The color index provides chemists with a standard naming system that accurately describes the pigment in question. Color makers  will often refer to a color by it's index name. Ultramarine Blue is called PB 29 in the color index. The 'P' stands for pigment (there are other coloring agents such as dyes and metals each with their own letter). The 'B' stands for 'blue' and then the number is which exact blue. These are the main abbreviations that an artist comes across
  • PB  -  Pigment Blue
  • PBk  -  Pigment Black
  • PBr  -  Pigment Brown
  • NR  -  Natural Red
  • PR  -  Pigment Red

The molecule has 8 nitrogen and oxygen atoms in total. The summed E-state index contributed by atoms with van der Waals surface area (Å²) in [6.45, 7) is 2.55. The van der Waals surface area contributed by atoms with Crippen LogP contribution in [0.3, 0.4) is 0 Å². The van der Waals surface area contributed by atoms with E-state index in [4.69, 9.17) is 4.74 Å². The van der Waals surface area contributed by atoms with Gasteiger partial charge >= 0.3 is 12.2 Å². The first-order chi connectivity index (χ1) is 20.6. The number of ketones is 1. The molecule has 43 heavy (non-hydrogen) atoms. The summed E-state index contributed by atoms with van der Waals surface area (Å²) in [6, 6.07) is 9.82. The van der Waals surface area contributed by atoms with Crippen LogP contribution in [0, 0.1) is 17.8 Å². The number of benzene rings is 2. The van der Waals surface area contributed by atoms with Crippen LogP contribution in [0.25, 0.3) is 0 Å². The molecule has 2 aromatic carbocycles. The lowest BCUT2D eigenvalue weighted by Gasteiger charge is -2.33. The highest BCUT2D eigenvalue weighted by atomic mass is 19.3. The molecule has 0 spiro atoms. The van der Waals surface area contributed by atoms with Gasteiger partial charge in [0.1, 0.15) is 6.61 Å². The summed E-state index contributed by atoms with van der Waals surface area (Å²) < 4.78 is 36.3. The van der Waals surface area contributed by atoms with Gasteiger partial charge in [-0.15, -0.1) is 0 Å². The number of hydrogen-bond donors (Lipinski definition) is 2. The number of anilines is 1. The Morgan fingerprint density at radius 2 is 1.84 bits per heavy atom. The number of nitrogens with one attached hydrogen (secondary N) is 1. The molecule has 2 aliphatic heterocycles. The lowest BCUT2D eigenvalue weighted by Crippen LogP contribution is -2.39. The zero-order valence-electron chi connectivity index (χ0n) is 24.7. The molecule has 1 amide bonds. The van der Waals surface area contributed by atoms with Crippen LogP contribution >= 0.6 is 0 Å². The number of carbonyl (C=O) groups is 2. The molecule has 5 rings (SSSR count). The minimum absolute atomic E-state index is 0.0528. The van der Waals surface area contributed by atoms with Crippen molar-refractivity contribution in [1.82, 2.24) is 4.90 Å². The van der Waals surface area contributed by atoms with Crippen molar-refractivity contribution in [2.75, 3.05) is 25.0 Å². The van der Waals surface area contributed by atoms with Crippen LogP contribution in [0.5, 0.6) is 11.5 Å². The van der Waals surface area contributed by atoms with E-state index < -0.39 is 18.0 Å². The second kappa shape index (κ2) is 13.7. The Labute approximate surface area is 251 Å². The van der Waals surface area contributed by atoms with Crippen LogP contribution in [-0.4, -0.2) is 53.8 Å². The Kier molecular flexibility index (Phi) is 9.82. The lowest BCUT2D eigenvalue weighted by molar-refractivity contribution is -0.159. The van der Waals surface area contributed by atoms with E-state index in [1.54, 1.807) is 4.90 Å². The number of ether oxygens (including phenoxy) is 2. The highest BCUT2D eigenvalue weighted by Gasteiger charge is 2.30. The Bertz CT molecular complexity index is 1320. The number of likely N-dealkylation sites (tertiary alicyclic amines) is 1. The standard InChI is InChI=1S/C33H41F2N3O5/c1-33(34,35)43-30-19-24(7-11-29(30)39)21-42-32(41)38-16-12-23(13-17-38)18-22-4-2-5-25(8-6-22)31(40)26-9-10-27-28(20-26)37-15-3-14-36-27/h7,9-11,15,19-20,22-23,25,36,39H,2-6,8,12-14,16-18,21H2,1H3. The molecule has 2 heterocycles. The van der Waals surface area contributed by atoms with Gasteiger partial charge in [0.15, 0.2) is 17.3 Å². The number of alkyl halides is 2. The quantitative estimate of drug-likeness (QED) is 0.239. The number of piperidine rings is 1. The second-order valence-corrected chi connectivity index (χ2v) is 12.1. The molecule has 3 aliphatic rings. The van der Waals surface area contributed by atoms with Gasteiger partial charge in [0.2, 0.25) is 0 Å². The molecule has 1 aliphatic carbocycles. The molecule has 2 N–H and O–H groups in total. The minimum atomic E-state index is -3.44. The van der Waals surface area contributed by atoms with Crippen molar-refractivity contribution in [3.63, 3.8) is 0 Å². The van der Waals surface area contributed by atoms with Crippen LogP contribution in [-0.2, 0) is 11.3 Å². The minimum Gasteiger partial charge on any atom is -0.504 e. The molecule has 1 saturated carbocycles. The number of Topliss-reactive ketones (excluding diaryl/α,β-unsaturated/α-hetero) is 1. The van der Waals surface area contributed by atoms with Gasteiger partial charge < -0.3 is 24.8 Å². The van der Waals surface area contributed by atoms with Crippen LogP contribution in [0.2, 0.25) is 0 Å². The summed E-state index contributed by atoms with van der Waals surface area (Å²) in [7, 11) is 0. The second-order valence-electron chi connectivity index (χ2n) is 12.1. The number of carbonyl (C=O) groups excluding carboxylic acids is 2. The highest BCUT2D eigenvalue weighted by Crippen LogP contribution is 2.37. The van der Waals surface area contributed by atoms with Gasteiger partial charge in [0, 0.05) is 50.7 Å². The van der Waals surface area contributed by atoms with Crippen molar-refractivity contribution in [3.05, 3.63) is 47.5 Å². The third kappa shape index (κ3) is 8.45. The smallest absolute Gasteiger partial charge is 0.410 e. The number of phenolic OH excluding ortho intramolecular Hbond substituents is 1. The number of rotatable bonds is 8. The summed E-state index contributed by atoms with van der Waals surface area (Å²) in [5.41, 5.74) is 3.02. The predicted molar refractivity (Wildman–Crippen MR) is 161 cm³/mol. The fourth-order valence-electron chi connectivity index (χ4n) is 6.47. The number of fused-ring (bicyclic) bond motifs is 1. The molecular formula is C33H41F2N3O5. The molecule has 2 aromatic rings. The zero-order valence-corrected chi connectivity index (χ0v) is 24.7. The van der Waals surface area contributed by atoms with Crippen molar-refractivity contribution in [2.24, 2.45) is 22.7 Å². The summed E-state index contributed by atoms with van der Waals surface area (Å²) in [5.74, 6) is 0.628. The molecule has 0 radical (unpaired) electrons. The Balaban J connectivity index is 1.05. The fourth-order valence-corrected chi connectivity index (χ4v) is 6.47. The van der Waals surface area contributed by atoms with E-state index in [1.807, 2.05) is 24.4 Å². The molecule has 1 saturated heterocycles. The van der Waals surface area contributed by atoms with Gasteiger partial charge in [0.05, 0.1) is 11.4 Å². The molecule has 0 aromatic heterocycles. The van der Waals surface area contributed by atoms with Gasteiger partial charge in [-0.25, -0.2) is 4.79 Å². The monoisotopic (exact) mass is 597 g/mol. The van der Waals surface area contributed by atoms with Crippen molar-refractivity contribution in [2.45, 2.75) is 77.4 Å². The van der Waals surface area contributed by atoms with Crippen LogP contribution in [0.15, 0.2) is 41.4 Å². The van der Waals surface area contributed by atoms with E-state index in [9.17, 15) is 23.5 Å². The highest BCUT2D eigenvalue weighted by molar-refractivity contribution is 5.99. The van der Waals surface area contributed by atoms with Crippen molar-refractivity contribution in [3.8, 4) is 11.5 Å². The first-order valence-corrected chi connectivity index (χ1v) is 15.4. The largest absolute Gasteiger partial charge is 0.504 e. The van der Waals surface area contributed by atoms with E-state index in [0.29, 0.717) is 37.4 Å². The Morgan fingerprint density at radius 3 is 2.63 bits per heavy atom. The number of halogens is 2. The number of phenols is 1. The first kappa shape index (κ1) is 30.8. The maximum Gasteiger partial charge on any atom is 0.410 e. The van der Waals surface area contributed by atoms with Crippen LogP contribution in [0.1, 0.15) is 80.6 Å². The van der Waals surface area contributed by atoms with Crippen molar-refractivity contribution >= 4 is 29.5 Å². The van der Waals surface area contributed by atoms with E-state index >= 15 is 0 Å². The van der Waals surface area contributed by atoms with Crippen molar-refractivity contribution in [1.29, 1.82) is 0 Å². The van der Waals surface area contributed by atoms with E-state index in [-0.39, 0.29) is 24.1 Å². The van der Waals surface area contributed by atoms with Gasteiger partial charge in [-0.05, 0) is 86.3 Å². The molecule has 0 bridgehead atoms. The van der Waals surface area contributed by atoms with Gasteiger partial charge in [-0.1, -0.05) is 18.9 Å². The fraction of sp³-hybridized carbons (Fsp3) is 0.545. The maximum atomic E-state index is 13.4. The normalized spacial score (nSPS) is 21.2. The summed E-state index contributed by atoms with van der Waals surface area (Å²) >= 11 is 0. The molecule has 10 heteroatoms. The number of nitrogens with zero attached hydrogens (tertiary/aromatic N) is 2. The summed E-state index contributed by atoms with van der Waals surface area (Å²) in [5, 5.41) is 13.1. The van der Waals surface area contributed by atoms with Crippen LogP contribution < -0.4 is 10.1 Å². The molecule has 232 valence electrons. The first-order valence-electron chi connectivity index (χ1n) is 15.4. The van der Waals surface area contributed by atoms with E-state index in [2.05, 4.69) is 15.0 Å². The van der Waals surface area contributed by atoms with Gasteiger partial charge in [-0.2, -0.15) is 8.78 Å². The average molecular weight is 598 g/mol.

• PO  -  Pigment Orange
  • PY  -  Pigment Yellow
  • PW  -  Pigment White
  • PG  -  Pigment Green
  • PV  -  Pigment Violet

 


ASTM / Woolscale Standard  light fastness ratings
Before ASTM manufacturers each had their own rating system sometimes based on numbers, sometimes on stars, and sometimes letters. This system is still used but is rapidly being replaced by industry standard ratings such as ASTM. The problem had always been that companies had a vested interest in their pigments being seen as being the best. Also many manufacturers just were not big enough to employ the chemists necessary to do rigorous testing, so various quality tests were used, and many company's did not test at all. On the other hand some manufacturers correctly claimed that permanency involved more factors than just light fastness. Unfortunately this lead to subjective judgments that were applied differently in different circumstances.